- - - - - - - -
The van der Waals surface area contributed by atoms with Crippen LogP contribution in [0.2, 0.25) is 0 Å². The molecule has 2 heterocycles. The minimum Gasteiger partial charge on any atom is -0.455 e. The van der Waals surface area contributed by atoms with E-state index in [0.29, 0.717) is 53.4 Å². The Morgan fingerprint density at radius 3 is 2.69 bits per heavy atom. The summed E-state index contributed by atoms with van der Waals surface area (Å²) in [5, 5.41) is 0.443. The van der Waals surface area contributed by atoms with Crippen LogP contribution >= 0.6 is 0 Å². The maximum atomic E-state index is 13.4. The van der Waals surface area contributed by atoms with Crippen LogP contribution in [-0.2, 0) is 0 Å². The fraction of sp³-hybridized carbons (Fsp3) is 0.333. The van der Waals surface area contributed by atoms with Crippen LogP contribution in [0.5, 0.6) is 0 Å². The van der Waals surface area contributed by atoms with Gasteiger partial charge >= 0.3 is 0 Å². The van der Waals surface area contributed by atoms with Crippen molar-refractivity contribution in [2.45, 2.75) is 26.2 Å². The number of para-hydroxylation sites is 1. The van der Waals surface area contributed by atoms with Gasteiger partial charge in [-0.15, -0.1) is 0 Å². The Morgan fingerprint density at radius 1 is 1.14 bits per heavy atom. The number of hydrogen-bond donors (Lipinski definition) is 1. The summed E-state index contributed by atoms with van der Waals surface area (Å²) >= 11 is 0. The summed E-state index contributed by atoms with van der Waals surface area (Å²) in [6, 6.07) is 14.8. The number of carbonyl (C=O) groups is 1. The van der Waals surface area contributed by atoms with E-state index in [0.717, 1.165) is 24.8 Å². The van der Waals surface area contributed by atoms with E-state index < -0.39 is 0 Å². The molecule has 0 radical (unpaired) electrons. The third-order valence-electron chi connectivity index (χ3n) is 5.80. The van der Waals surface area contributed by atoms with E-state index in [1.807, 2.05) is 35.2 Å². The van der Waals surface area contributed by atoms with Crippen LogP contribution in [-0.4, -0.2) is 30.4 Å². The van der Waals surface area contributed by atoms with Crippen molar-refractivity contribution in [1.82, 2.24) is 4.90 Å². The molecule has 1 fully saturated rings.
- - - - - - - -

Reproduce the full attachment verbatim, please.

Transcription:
The van der Waals surface area contributed by atoms with Crippen LogP contribution in [0.2, 0.25) is 0 Å². The molecule has 2 heterocycles. The minimum Gasteiger partial charge on any atom is -0.455 e. The van der Waals surface area contributed by atoms with E-state index in [0.29, 0.717) is 53.4 Å². The Morgan fingerprint density at radius 3 is 2.69 bits per heavy atom. The summed E-state index contributed by atoms with van der Waals surface area (Å²) in [5, 5.41) is 0.443. The van der Waals surface area contributed by atoms with Crippen LogP contribution >= 0.6 is 0 Å². The maximum atomic E-state index is 13.4. The van der Waals surface area contributed by atoms with Crippen LogP contribution in [-0.2, 0) is 0 Å². The fraction of sp³-hybridized carbons (Fsp3) is 0.333. The van der Waals surface area contributed by atoms with Crippen LogP contribution in [0.5, 0.6) is 0 Å². The van der Waals surface area contributed by atoms with Gasteiger partial charge >= 0.3 is 0 Å². The van der Waals surface area contributed by atoms with Crippen molar-refractivity contribution in [2.45, 2.75) is 26.2 Å². The number of para-hydroxylation sites is 1. The van der Waals surface area contributed by atoms with Gasteiger partial charge in [-0.15, -0.1) is 0 Å². The Morgan fingerprint density at radius 1 is 1.14 bits per heavy atom. The number of hydrogen-bond donors (Lipinski definition) is 1. The summed E-state index contributed by atoms with van der Waals surface area (Å²) >= 11 is 0. The summed E-state index contributed by atoms with van der Waals surface area (Å²) in [6, 6.07) is 14.8. The number of carbonyl (C=O) groups is 1. The van der Waals surface area contributed by atoms with E-state index in [0.717, 1.165) is 24.8 Å². The van der Waals surface area contributed by atoms with E-state index < -0.39 is 0 Å². The molecule has 0 radical (unpaired) electrons. The third-order valence-electron chi connectivity index (χ3n) is 5.80. The van der Waals surface area contributed by atoms with E-state index in [1.807, 2.05) is 35.2 Å². The van der Waals surface area contributed by atoms with Crippen LogP contribution in [-0.4, -0.2) is 30.4 Å². The van der Waals surface area contributed by atoms with Crippen molar-refractivity contribution in [1.82, 2.24) is 4.90 Å². The molecule has 1 fully saturated rings.